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Explore the Entrepreneurship.org Resource Center to find resources. Designed with entrepreneurs in mind, our resource center allows you to find materials to grow great ideas.
Whereas the 20th century belonged to the scientist, the 21st century, says Sun Micosystems' CTO Greg Papadopoulos, is the domain of the engineer. Rather than secretly toiling away on new discoveries, modern engineers are concerned about social responsibility, renewable materials and product lifecycles, collaborative and open source discovery, and furthering industry-wide innovation.
Intel Corporation legend, former CEO, and Chairman of the Board Craig Barrett discusses his personal career path from a Stanford Associate Professor, to Silicon Valley consultant, to a 35-year career inside one of the globe's most prominent players in technology. His talk concentrates on Moore's Law and the myriad factors in place to ensure its continued progeny.<br />
Serial entrepreneur and Zynga founder Mark Pincus and Bing Gordon, longtime Electronic Arts creative mind and investor on behalf of KPCB, provide a very laid back and desultory conversation. Topics touched upon include successful CEOs, building sustainable companies, mentorship, and the consumer pay-driven Web 3.0.
Hip-hop artists Quincy Jones III and Chamillionaire discuss mastering the business side of the music industry. Keeping up with cutting-edge technologies, production logistics, and finding creative ways to gain direct audience contact are essential tactics for the self-produced artist in the digital age.<br />
Stanford instructor and seasoned serial entrepreneur Steve Blank looks back at the commonalities and quirks of the quarter's previous speakers. Blank outlines a thorough checklist of questions and analysis helpful to any new enterprise leader, and offers insight and case studies from industry giants and new technology plays alike.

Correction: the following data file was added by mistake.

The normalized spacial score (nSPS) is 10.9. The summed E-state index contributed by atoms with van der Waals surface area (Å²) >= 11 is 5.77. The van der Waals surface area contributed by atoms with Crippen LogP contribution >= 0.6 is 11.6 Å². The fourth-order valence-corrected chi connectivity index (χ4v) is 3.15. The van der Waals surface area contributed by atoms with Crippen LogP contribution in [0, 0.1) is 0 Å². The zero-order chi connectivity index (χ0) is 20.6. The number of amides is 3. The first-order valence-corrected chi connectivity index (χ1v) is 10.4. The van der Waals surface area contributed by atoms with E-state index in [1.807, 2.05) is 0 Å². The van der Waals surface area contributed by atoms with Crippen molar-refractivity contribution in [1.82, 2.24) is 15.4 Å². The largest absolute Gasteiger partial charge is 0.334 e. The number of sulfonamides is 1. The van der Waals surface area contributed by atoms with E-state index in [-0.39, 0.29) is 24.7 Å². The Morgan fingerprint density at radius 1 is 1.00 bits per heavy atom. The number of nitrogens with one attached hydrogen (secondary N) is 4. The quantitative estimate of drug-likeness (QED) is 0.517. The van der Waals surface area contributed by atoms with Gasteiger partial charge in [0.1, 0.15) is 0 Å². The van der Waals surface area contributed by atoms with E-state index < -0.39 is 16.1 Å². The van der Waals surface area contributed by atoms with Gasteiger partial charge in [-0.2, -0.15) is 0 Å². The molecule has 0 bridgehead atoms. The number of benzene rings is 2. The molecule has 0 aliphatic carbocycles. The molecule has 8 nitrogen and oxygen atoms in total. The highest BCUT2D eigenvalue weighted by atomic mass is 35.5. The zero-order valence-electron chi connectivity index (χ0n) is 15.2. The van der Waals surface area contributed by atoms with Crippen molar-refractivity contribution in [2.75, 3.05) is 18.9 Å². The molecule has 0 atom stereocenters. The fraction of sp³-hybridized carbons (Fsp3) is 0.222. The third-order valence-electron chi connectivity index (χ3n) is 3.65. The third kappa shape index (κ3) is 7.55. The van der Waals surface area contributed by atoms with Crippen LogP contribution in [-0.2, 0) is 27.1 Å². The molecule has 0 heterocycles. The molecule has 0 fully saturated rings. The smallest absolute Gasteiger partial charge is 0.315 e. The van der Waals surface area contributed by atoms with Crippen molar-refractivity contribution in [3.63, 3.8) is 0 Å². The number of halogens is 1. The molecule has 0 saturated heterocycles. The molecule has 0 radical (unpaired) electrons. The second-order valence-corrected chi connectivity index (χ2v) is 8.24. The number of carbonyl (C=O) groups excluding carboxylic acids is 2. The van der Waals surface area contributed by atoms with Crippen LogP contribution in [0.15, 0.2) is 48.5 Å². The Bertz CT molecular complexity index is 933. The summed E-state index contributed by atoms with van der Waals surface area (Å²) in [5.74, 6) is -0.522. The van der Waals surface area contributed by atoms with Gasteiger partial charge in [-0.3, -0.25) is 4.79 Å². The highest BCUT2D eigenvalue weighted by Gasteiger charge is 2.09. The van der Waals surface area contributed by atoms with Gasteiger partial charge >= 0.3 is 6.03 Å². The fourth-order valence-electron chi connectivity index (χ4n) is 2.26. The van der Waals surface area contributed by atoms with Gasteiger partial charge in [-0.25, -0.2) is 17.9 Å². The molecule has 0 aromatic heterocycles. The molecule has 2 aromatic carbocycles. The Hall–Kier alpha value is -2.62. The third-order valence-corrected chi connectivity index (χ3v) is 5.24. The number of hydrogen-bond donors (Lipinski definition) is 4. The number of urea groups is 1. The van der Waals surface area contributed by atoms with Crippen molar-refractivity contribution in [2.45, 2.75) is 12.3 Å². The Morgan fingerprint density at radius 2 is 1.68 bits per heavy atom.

Dr. John Adler, Jr. and John "Trip" Adler III discuss their entrepreneurial experience and evolution as a business leader: For Dr. Adler, he describes his bumpy course in developing his biotechnology company, Accuray Incorporated; for his son Trip, he emphasizes the persistence and luck in developing Scribd, a social publishing site. Despite building companies in different fields, the two offer the same central advice necessary in building a successful company: trust yourself, have common sense, and there are no rules.
David Heineimeier Hansson, the creator of Ruby on Rails and partner at 37signals in Chicago, says that planning is guessing, and for a start-up, the focus must be on today and not on tomorrow. He argues that constraints--fiscal, temporal, or otherwise--drive innovation and effective problem-solving. The most important thing, Hansson believes, is to make a dent in the universe with your company.
Don't set sail without thinking first: this sage advice sums up risk analysis for Elisabeth Paté-Cornell, department chair of Management Science and Engineering at Stanford University. She explains that risk assessment involves the study of scenarios, probabilities, and consequences. A risk analyst uses logic and statistics to makes sense of uncertainties and provides possible solutions to derail disaster. While some events force quick thinking, most can be avoided with a little forethought. After all, she simplifies: risk analysis isn't just nuclear reactors, it's also real life.
It's not just your strengths as a leader, it's your passion, says William Hagstrom, CEO of Crescendo Bioscence, in South San Francisco, CA. He strongly advises future entrepreneurs to think of your business as a worthy crusade. Giving example with his own career, he urges those starting a company to architect their venture deeply, form a culture of excellence, and think about risk early. The culmination of his experience has redefined the role of CEO for him as way to empower others.
Six young Stanford grads and entrepreneurs -- Steven Garrity, Clara Shih, Kimber Lockhart, Jeff Seibert, Josh Reeves, and Tristan Harris -- share their experiences starting companies and raising capital. While being in their 20s may seem to be an obstacle to outsiders, they said they "flipped" this liability into an asset -- focusing instead on their raw ability to bring innovative ideas to life. They advise all young entrepreneurs to be persistent, opportunistic, and scrappy.
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